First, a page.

Back in Switzerland, Belknap learns that Batman will be operated on by Dr. Hellstrom from the same country.  That night, "Hellstrom" oversees the loading of some equipment onto the plane sending him across the ocean.  In Gotham, Robin and Commissioner Gordon watch as Batman is wheeled into the operating room.  Green Arrow, Black Canary, and Green Lantern fume over their inability to stop the drug shipments and head to the hospital to be close to Batman during his surgery.

In the operating room, Dr. Hellstrom points out his elaborate machine that will keep Batman's condition stable during the procedure.  The Dark Knight begins to feel the effects of anesthesia which causes him to hallucinate images of a giant spider web and Belknap at the center.  The vision of Belknap transforms into the vision of a surgeon and Batman feels himself ensnared by webs.

The Caped Crusader snaps out of his sleep and begins to resist the doctors about to cut him open.  He struggles while they try to increase his anesthesia.  In desperation, he signals Robin in the waiting room.

Before Belknap can slice Batman's throat, Green Arrow fires an arrow that knocks the scalpel out of the drug kingpin's hand.  The heroes take down Belknap.  Gordon gets word to Switzerland where they discover that the real Dr. Hellstrom was captured by Belknap's goons.  It will take six hours for him to fly to Gotham, and Batman doesn't have that much time.  So Green Arrow uses his green power ring to collect the surgeon and bring him to Gotham in a much speedier time.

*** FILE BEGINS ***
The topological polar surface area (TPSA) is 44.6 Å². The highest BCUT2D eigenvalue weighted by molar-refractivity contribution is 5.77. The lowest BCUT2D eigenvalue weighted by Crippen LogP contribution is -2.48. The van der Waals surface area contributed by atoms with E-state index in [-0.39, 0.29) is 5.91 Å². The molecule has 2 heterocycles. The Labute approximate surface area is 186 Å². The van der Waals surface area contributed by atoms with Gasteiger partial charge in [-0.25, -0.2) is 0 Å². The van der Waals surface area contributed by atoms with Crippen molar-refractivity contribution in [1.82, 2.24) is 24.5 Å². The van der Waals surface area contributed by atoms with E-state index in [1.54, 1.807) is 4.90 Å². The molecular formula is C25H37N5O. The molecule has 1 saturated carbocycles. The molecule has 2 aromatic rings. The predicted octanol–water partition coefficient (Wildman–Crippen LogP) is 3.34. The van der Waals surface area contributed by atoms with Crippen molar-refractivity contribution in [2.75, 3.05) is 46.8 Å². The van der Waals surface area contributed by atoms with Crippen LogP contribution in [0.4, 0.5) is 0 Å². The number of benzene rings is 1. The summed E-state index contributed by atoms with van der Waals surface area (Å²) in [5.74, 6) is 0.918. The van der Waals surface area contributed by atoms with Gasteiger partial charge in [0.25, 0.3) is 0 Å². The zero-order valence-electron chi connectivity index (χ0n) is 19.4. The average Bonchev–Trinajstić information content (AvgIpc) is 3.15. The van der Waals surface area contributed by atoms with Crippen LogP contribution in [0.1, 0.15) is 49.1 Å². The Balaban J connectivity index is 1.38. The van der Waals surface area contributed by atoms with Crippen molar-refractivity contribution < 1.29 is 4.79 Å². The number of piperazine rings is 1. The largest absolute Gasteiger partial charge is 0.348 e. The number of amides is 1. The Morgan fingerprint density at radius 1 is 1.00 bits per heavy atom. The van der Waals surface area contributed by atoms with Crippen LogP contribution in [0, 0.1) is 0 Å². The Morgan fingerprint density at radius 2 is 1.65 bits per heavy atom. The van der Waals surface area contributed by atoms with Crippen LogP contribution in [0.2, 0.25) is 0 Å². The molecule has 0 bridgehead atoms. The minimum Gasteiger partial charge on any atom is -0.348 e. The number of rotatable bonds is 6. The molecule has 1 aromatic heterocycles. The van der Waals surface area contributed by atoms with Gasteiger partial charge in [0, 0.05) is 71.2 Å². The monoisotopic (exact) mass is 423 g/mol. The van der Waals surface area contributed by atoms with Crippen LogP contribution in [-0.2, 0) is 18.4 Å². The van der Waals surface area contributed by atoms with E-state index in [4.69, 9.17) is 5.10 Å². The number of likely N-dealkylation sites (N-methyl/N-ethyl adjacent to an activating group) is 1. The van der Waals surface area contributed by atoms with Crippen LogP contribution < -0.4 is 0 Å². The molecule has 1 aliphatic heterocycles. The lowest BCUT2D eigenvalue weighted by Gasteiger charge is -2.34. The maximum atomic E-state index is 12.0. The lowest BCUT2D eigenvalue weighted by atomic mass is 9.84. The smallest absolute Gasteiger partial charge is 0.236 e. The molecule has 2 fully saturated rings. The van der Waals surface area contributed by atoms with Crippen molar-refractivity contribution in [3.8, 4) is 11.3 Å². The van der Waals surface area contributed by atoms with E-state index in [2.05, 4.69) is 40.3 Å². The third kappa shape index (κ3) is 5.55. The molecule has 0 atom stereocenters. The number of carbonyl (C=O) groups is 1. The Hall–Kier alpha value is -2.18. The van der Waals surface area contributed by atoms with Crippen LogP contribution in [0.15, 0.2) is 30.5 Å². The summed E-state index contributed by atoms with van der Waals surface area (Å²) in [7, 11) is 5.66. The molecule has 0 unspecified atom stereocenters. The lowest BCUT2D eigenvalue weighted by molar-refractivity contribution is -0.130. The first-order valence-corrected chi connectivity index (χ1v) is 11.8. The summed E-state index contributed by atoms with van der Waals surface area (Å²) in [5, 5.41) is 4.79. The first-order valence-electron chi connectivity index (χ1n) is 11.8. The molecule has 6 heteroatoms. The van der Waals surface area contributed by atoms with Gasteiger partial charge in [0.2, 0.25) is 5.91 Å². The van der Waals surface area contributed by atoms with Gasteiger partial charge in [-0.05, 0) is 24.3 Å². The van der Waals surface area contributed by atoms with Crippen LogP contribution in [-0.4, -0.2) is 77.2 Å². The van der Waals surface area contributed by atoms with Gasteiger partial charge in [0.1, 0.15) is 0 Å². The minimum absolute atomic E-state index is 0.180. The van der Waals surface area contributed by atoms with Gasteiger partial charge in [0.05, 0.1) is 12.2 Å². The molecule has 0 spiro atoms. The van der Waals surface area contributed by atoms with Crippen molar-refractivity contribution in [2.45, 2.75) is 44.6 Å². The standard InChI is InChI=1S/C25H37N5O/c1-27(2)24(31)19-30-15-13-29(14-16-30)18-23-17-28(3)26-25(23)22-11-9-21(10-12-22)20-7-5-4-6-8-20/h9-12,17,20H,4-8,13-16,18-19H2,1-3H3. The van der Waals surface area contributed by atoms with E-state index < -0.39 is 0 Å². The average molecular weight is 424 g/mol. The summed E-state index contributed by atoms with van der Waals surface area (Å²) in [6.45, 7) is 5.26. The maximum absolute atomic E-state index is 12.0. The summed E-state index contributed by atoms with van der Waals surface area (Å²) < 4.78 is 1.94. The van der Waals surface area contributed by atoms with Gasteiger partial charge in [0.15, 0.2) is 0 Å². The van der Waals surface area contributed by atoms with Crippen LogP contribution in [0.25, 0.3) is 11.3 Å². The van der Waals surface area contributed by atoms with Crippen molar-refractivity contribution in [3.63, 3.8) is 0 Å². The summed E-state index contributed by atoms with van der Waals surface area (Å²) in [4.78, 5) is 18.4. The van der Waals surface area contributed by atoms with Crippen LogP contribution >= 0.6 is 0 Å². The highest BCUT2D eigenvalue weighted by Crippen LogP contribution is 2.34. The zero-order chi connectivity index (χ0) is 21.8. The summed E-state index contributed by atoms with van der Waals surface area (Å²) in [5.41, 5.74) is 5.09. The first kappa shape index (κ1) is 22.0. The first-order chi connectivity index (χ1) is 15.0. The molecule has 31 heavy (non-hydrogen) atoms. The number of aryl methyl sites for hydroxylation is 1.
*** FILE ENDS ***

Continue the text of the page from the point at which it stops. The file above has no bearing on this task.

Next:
When the real Hellstrom begins to operate on Batman, he realizes that his specialized machine isn't working correctly.  Upon inspection, the heroes realize that the machine is filled with Belknap's drug shipment.

After the operation, the heroes gather around Batman and explain how Belknap planned to usurp Dr. Hellstrom, kill Batman during the surgery, and then take his machine out of the hospital to flood the city with his product.  They wonder how Batman figured out Belknap had taken the doctor's place, and the Dark Knight tells them he felt needle marks on the doctor's wrist and remembered that Belknap was a junkie.  Hmm... that seems like information we should have had earlier.

What to say about this issue?  It's fun and hilarious in all the usual Bob Haney ways.  The story is too complicated by half for its own good.  Why all this ridiculous spider imagery and emphasis on Batman spinning complex webs like a spider?  This doesn't amount to anything profound and the metaphor doesn't even hold up.  The characters are exaggerated and slightly wonky, and sexist in Robin's case, but that's just natural fun.

In any event, the true star of this book isn't Batman or Black Canary or Robin... it's Jim Aparo!